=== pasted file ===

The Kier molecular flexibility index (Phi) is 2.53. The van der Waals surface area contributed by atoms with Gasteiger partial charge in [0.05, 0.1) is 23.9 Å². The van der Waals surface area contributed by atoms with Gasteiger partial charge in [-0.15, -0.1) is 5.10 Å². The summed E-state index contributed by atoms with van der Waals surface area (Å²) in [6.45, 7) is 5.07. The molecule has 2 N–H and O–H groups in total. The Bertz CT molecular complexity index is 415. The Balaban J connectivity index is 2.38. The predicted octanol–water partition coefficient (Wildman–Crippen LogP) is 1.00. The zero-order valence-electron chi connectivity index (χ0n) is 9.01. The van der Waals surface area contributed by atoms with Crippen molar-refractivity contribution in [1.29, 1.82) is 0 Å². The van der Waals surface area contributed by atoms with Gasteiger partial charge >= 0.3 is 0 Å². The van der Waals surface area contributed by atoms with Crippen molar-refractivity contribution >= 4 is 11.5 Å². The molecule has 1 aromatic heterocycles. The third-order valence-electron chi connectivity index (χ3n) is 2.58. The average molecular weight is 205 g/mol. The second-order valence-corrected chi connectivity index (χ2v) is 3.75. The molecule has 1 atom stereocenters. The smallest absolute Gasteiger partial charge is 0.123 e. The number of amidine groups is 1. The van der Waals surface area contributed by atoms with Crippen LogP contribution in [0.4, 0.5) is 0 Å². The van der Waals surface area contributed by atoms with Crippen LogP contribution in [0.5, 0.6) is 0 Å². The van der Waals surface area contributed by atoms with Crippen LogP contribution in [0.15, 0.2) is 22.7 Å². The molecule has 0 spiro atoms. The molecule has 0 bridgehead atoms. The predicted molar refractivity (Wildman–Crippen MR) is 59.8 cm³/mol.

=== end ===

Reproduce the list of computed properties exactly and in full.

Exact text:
The Kier molecular flexibility index (Phi) is 2.53. The van der Waals surface area contributed by atoms with Gasteiger partial charge in [0.05, 0.1) is 23.9 Å². The van der Waals surface area contributed by atoms with Gasteiger partial charge in [-0.15, -0.1) is 5.10 Å². The summed E-state index contributed by atoms with van der Waals surface area (Å²) in [6.45, 7) is 5.07. The molecule has 2 N–H and O–H groups in total. The Bertz CT molecular complexity index is 415. The Balaban J connectivity index is 2.38. The predicted octanol–water partition coefficient (Wildman–Crippen LogP) is 1.00. The zero-order valence-electron chi connectivity index (χ0n) is 9.01. The van der Waals surface area contributed by atoms with Crippen molar-refractivity contribution in [1.29, 1.82) is 0 Å². The van der Waals surface area contributed by atoms with Gasteiger partial charge >= 0.3 is 0 Å². The van der Waals surface area contributed by atoms with Crippen molar-refractivity contribution >= 4 is 11.5 Å². The molecule has 1 aromatic heterocycles. The third-order valence-electron chi connectivity index (χ3n) is 2.58. The average molecular weight is 205 g/mol. The second-order valence-corrected chi connectivity index (χ2v) is 3.75. The molecule has 1 atom stereocenters. The smallest absolute Gasteiger partial charge is 0.123 e. The number of amidine groups is 1. The van der Waals surface area contributed by atoms with Crippen LogP contribution in [0.4, 0.5) is 0 Å². The van der Waals surface area contributed by atoms with Crippen LogP contribution in [0.5, 0.6) is 0 Å². The van der Waals surface area contributed by atoms with Crippen LogP contribution in [0.15, 0.2) is 22.7 Å². The molecule has 0 spiro atoms. The molecule has 0 bridgehead atoms. The predicted molar refractivity (Wildman–Crippen MR) is 59.8 cm³/mol.